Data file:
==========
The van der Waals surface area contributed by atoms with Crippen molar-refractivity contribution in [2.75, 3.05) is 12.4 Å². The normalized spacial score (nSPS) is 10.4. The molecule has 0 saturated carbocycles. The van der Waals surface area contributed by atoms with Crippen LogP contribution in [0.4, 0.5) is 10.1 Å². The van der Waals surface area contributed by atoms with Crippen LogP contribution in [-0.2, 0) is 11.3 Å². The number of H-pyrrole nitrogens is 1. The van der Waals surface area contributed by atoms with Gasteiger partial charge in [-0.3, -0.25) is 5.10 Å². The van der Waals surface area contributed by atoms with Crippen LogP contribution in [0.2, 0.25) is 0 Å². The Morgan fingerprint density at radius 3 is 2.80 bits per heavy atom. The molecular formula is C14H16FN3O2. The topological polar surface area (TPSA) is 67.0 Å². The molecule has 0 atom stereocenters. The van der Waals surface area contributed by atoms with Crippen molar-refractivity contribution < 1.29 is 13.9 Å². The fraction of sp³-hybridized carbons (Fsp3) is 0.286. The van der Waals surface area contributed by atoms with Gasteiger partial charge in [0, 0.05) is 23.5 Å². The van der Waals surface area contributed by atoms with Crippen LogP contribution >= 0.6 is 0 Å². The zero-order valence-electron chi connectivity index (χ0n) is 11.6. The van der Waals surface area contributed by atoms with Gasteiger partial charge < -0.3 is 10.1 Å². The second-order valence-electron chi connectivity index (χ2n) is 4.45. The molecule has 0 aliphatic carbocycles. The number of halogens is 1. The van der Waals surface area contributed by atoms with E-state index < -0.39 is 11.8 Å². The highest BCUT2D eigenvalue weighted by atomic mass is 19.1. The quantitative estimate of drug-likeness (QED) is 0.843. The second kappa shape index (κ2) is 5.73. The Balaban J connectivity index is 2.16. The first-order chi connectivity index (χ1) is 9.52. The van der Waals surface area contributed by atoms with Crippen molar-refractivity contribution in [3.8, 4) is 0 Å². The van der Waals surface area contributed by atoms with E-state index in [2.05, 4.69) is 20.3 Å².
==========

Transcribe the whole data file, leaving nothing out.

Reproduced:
The van der Waals surface area contributed by atoms with Crippen molar-refractivity contribution in [2.75, 3.05) is 12.4 Å². The normalized spacial score (nSPS) is 10.4. The molecule has 0 saturated carbocycles. The van der Waals surface area contributed by atoms with Crippen LogP contribution in [0.4, 0.5) is 10.1 Å². The van der Waals surface area contributed by atoms with Crippen LogP contribution in [-0.2, 0) is 11.3 Å². The number of H-pyrrole nitrogens is 1. The van der Waals surface area contributed by atoms with Gasteiger partial charge in [-0.3, -0.25) is 5.10 Å². The van der Waals surface area contributed by atoms with Crippen LogP contribution in [0.2, 0.25) is 0 Å². The Morgan fingerprint density at radius 3 is 2.80 bits per heavy atom. The molecular formula is C14H16FN3O2. The topological polar surface area (TPSA) is 67.0 Å². The molecule has 0 atom stereocenters. The van der Waals surface area contributed by atoms with Crippen molar-refractivity contribution < 1.29 is 13.9 Å². The fraction of sp³-hybridized carbons (Fsp3) is 0.286. The van der Waals surface area contributed by atoms with Gasteiger partial charge in [0, 0.05) is 23.5 Å². The van der Waals surface area contributed by atoms with Crippen LogP contribution >= 0.6 is 0 Å². The zero-order valence-electron chi connectivity index (χ0n) is 11.6. The van der Waals surface area contributed by atoms with Gasteiger partial charge < -0.3 is 10.1 Å². The second-order valence-electron chi connectivity index (χ2n) is 4.45. The molecule has 0 aliphatic carbocycles. The number of halogens is 1. The van der Waals surface area contributed by atoms with E-state index < -0.39 is 11.8 Å². The highest BCUT2D eigenvalue weighted by atomic mass is 19.1. The quantitative estimate of drug-likeness (QED) is 0.843. The second kappa shape index (κ2) is 5.73. The Balaban J connectivity index is 2.16. The first-order chi connectivity index (χ1) is 9.52. The van der Waals surface area contributed by atoms with Crippen molar-refractivity contribution in [3.8, 4) is 0 Å². The van der Waals surface area contributed by atoms with E-state index in [2.05, 4.69) is 20.3 Å².